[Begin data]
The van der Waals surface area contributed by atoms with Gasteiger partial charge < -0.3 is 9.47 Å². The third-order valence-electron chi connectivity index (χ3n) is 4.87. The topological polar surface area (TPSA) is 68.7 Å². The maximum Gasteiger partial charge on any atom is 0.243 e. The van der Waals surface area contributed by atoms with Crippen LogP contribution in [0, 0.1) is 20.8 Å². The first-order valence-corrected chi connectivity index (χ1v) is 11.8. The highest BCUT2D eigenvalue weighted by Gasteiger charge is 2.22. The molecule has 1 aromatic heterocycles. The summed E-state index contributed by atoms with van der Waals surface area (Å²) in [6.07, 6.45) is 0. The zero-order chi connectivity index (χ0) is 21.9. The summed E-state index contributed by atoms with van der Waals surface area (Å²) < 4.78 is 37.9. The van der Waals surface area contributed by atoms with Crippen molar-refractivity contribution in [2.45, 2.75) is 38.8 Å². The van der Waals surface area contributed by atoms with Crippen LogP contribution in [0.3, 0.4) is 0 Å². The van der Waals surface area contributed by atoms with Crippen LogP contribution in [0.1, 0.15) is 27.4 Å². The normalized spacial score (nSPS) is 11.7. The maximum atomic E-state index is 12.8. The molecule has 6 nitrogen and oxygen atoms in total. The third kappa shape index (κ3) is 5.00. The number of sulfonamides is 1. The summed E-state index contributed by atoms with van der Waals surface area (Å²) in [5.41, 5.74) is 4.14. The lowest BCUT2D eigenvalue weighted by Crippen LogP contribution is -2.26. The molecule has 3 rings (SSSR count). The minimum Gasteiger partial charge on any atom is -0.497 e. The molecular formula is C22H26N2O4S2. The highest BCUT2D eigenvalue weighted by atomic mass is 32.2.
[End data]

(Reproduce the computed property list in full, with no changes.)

The van der Waals surface area contributed by atoms with Gasteiger partial charge < -0.3 is 9.47 Å². The third-order valence-electron chi connectivity index (χ3n) is 4.87. The topological polar surface area (TPSA) is 68.7 Å². The maximum Gasteiger partial charge on any atom is 0.243 e. The van der Waals surface area contributed by atoms with Crippen LogP contribution in [0, 0.1) is 20.8 Å². The first-order valence-corrected chi connectivity index (χ1v) is 11.8. The highest BCUT2D eigenvalue weighted by Gasteiger charge is 2.22. The molecule has 1 aromatic heterocycles. The summed E-state index contributed by atoms with van der Waals surface area (Å²) in [6.07, 6.45) is 0. The zero-order chi connectivity index (χ0) is 21.9. The summed E-state index contributed by atoms with van der Waals surface area (Å²) < 4.78 is 37.9. The van der Waals surface area contributed by atoms with Crippen molar-refractivity contribution in [2.45, 2.75) is 38.8 Å². The van der Waals surface area contributed by atoms with Crippen LogP contribution in [0.3, 0.4) is 0 Å². The van der Waals surface area contributed by atoms with Crippen LogP contribution in [0.1, 0.15) is 27.4 Å². The normalized spacial score (nSPS) is 11.7. The maximum atomic E-state index is 12.8. The molecule has 6 nitrogen and oxygen atoms in total. The third kappa shape index (κ3) is 5.00. The number of sulfonamides is 1. The summed E-state index contributed by atoms with van der Waals surface area (Å²) in [5.41, 5.74) is 4.14. The lowest BCUT2D eigenvalue weighted by Crippen LogP contribution is -2.26. The molecule has 3 rings (SSSR count). The minimum Gasteiger partial charge on any atom is -0.497 e. The molecular formula is C22H26N2O4S2. The highest BCUT2D eigenvalue weighted by atomic mass is 32.2.